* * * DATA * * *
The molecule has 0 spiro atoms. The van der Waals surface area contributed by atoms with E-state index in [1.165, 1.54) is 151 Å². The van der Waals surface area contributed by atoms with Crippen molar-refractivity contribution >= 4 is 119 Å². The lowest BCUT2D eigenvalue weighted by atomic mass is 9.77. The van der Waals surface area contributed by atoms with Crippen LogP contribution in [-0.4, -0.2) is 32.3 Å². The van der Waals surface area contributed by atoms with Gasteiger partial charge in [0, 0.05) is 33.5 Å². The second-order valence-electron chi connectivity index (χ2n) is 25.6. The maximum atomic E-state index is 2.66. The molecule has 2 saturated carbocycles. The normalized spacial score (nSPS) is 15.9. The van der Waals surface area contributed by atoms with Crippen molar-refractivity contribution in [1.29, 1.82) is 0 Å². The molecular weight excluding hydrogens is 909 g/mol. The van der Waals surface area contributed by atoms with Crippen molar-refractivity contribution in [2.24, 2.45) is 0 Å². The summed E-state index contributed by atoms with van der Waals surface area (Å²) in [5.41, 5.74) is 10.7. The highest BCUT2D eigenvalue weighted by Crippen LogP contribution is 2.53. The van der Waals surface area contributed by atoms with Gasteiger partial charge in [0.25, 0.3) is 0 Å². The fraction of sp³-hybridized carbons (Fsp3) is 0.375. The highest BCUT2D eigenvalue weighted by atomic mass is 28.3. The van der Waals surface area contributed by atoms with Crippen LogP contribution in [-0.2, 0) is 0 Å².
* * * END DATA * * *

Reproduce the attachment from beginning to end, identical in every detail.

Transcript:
The molecule has 0 spiro atoms. The van der Waals surface area contributed by atoms with E-state index in [1.165, 1.54) is 151 Å². The van der Waals surface area contributed by atoms with Crippen molar-refractivity contribution >= 4 is 119 Å². The lowest BCUT2D eigenvalue weighted by atomic mass is 9.77. The van der Waals surface area contributed by atoms with Crippen LogP contribution in [-0.4, -0.2) is 32.3 Å². The van der Waals surface area contributed by atoms with Gasteiger partial charge in [0, 0.05) is 33.5 Å². The second-order valence-electron chi connectivity index (χ2n) is 25.6. The maximum atomic E-state index is 2.66. The molecule has 2 saturated carbocycles. The normalized spacial score (nSPS) is 15.9. The van der Waals surface area contributed by atoms with Crippen molar-refractivity contribution in [1.29, 1.82) is 0 Å². The molecular weight excluding hydrogens is 909 g/mol. The van der Waals surface area contributed by atoms with Crippen molar-refractivity contribution in [2.24, 2.45) is 0 Å². The summed E-state index contributed by atoms with van der Waals surface area (Å²) in [5.41, 5.74) is 10.7. The highest BCUT2D eigenvalue weighted by Crippen LogP contribution is 2.53. The van der Waals surface area contributed by atoms with Gasteiger partial charge in [0.25, 0.3) is 0 Å². The fraction of sp³-hybridized carbons (Fsp3) is 0.375. The highest BCUT2D eigenvalue weighted by atomic mass is 28.3. The van der Waals surface area contributed by atoms with Crippen LogP contribution in [-0.2, 0) is 0 Å².